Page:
Saturday, April 24, 2010

Maryland Mineralogy Presented at Rochester Symposium

  • Note: Readers are encouraged to check out the Mineral Bliss Podcast about the Rochester Symposium.

Beyond the State or local level, a presentation such as Fred Parker delivered on the morning of April 16 at the Rochester Mineralogical Symposium has long been overdue. As Parker expressed early in his talk, Maryland is "the Rodney Dangerfield of the mineral world." He also credited amateur Maryland geologist Jeff Nagy for much of the presentation's information and perspective. Nagy and Parker have been working together on research intended for an updated printing of Lawrence R. Bernstein's Minerals of the Washington, D.C. Area, which was originally published in 1980 by the Maryland Geological Survey.

The presentation was in three parts as follows:

  • A short history of mining in Maryland

  • Review of a geological map of Maryland

  • A slide show of relevant Maryland Minerals


Despite reports that Captain John Smith recognized the presence of bog iron ore in sedimentary deposits near the Chesapeake Bay, mining did not begin in Maryland until 1740 with patents for iron and copper. Thereafter, Maryland mined iron in substantial quantity, some that was used in the manufacture of munitions during the American Revolution. Pre-revolutionary dumps are still accessible at Mineral Hill in Carroll County. Maryland was also a significant producer of iron for the War of 1812

By the 1840's, Maryland had become one of the world's leading producers of chromium. The ore was mined at Bare Hills and Soldiers Delight in Baltimore County, near Cooptown in Harford County, and near the Pennsylvania State Line in Cecil County. Soon after the Civil War, Maryland was also a source, though never on a major scale, for a variety of other metals including gold, lead, manganese, and zinc. An accompanying slide, possibly the only known photograph of a facility in Maryland where metals were mined, pictured a manganese operation along the Potomac River about five miles upstream from Harpers Ferry. Maryland also produced such nonmetallic materials as mica beryl, feldspar, clay, talc, and coal.


A map with colors explaining the geology inherent to the state's rock forming minerals was the focus of the presentation's second segment. It emphasized Maryland's central portion, which is more favorable to the pursuit of mineralogy than the coastal plain to the east or Garrett County at the western end of the state. Parker noted the following:

  • Formations of diabase still being quarried along the Susquehanna River near Havre de Grace.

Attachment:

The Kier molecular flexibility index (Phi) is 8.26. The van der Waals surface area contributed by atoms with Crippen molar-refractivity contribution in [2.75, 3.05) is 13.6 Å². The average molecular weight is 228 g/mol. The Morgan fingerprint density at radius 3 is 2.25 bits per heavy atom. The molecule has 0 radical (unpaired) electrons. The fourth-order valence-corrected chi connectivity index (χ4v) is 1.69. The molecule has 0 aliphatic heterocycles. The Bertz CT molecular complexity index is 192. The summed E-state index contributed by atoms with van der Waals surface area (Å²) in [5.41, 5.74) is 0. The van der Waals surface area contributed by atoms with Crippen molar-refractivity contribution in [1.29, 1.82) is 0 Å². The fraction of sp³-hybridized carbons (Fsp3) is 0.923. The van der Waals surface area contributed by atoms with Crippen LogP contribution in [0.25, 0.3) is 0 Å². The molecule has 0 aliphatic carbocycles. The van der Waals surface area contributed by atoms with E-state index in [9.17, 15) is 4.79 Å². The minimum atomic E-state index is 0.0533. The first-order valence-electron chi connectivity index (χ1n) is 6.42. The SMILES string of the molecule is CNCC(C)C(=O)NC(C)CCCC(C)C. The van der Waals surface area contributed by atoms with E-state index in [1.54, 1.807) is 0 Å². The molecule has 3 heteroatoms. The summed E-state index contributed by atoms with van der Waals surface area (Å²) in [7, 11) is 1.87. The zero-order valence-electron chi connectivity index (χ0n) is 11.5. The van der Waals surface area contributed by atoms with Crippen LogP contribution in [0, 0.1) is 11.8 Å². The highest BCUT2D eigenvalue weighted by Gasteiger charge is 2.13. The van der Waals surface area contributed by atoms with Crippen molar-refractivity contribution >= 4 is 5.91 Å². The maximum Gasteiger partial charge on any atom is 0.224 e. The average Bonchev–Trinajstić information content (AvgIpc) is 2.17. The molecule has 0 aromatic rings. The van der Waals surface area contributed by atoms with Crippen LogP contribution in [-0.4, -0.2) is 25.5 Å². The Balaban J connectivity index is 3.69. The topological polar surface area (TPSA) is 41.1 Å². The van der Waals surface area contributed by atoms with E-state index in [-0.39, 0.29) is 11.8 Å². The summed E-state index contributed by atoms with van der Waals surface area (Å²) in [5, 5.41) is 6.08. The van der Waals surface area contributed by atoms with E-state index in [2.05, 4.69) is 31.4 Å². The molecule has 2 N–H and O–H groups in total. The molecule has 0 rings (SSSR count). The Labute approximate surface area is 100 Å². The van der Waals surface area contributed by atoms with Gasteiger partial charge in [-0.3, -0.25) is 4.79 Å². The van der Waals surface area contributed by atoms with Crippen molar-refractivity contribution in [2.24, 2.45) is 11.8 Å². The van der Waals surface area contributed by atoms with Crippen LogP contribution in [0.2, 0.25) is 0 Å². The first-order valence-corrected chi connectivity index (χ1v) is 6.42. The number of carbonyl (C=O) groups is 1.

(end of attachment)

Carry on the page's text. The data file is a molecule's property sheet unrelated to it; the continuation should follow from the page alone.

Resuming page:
• Serpentine deposits that appear and reappear in a northeast to southwesterly path from the State Line in Cecil County in the northeast to Montgomery County in the southwest with reappearances in Harford, Baltimore, and Montgomery Counties.
  • Miocene sediment deposits along the Patuxent and also the Potomac Rivers that have yielded an abundance of high quality gypsum crystals.
  • The Baltimore gneiss, a metasediment that occurs sporadically in more spots than could be shown on the map. The Baltimore gneiss hosts many pegmatite intrusions that Parker described as "really quite fascinating in Maryland."
  • The Wakefield Marble accounts for both the active Medford and Portland Quarries in Carroll County as well as the long closed Liberty Mine in Frederick County, once Maryland's biggest producer of copper.
  • Parker noted the existence of Paleozoic sediments between the Wakefield Marble and the Precambrian metavolcanic Catoctin and Braddock mountain ranges. He described the latter as the source of excellent quartz veins near where these mountains approach the Potomac River.
  • Immediately west of the mountains is a region of limestone, shale, and sandstone extending into Pennsylvania and Virginia. It is the source of similar minerals in all three states.


This was the most extensive segment of the presentation. The minerals were shown pursuant to their localities in conjunction with the geological map. Most can be seen on the Picasa slide show at the Maryland Minerals web site. Some, of these minerals also appear in posts on this site from July 18, 2009, May 2, 2009, and April 25, 2009 . Here are some of the highlights noted:

  • Approximately 250 different mineral species have been collected in Maryland.
  • Maryland is the type locality for one mineral, carrollite, which was discovered at the Patapsco Mine in Carroll County, for which it is named.
  • Significant quantities of tourmaline (variety schorl) showing several different habits including terminated crystals up to six inches in chlorite schist have been collected at the Maryland Materials Quarry in the diabase formation along the Susquehanna River.
  • As noted in the geological segment, the Miocene sediment deposits at Chancellors Point in St. Mary's County and Fort Washington in Prince Georges County have produced gypsum crystals of magnificent quality.
  • Garnets up to two inches in chlorite schist are abundant in a wooded area of Baltimore County about 22 miles north of Baltimore City.
  • What Parker belives could be Maryland's most prolific beryl locality is on the banks of a river near the Baltimore/Howard County line at a locality that he and Nagy refer to as the "Waterside Prospect." It is currently covered with water.
  • A particularly interesting slide showed monazite, which is rare in Maryland, from one of several long closed mica mines in Montgomery County.
  • Another slide displayed quartz crystals from a "lost" locality in Clarksville, Howard County, which Parker rediscovered when combing the digs for a housing development that ultimately obliterated the locality.